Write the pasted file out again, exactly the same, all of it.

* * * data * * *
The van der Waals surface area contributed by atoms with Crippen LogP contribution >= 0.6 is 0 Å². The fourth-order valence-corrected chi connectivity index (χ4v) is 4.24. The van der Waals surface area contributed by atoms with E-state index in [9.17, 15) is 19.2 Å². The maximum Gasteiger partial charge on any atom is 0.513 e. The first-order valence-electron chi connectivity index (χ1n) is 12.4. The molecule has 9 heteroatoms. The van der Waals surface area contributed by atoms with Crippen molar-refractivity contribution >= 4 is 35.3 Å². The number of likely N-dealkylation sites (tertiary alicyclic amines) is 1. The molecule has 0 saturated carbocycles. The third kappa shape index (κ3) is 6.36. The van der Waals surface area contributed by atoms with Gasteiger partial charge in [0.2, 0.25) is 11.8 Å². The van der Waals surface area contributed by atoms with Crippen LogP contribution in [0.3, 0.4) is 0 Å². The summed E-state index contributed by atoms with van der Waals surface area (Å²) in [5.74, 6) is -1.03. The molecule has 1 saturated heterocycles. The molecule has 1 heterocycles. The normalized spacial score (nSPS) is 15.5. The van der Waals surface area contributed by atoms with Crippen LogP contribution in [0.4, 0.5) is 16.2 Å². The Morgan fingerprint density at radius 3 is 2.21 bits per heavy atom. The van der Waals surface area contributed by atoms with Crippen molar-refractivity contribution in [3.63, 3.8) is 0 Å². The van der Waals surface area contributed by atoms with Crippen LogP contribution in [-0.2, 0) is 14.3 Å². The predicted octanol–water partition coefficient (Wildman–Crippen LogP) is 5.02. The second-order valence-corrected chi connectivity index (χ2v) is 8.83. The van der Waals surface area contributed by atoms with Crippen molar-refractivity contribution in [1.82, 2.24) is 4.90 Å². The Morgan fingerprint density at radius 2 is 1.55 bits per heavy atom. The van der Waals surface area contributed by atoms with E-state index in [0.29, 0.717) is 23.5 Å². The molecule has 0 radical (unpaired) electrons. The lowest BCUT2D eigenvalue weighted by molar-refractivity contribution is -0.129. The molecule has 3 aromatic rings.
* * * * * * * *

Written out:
The van der Waals surface area contributed by atoms with Crippen LogP contribution >= 0.6 is 0 Å². The fourth-order valence-corrected chi connectivity index (χ4v) is 4.24. The van der Waals surface area contributed by atoms with E-state index in [9.17, 15) is 19.2 Å². The maximum Gasteiger partial charge on any atom is 0.513 e. The first-order valence-electron chi connectivity index (χ1n) is 12.4. The molecule has 9 heteroatoms. The van der Waals surface area contributed by atoms with Crippen molar-refractivity contribution >= 4 is 35.3 Å². The number of likely N-dealkylation sites (tertiary alicyclic amines) is 1. The molecule has 0 saturated carbocycles. The third kappa shape index (κ3) is 6.36. The van der Waals surface area contributed by atoms with Gasteiger partial charge in [0.2, 0.25) is 11.8 Å². The van der Waals surface area contributed by atoms with Crippen LogP contribution in [0.3, 0.4) is 0 Å². The summed E-state index contributed by atoms with van der Waals surface area (Å²) in [5.74, 6) is -1.03. The molecule has 1 saturated heterocycles. The molecule has 1 heterocycles. The normalized spacial score (nSPS) is 15.5. The van der Waals surface area contributed by atoms with Crippen LogP contribution in [0.4, 0.5) is 16.2 Å². The Morgan fingerprint density at radius 3 is 2.21 bits per heavy atom. The van der Waals surface area contributed by atoms with Crippen molar-refractivity contribution in [3.63, 3.8) is 0 Å². The van der Waals surface area contributed by atoms with Crippen LogP contribution in [-0.2, 0) is 14.3 Å². The predicted octanol–water partition coefficient (Wildman–Crippen LogP) is 5.02. The second-order valence-corrected chi connectivity index (χ2v) is 8.83. The van der Waals surface area contributed by atoms with Crippen molar-refractivity contribution in [1.82, 2.24) is 4.90 Å². The Morgan fingerprint density at radius 2 is 1.55 bits per heavy atom. The van der Waals surface area contributed by atoms with E-state index in [0.29, 0.717) is 23.5 Å². The molecule has 0 radical (unpaired) electrons. The lowest BCUT2D eigenvalue weighted by molar-refractivity contribution is -0.129. The molecule has 3 aromatic rings.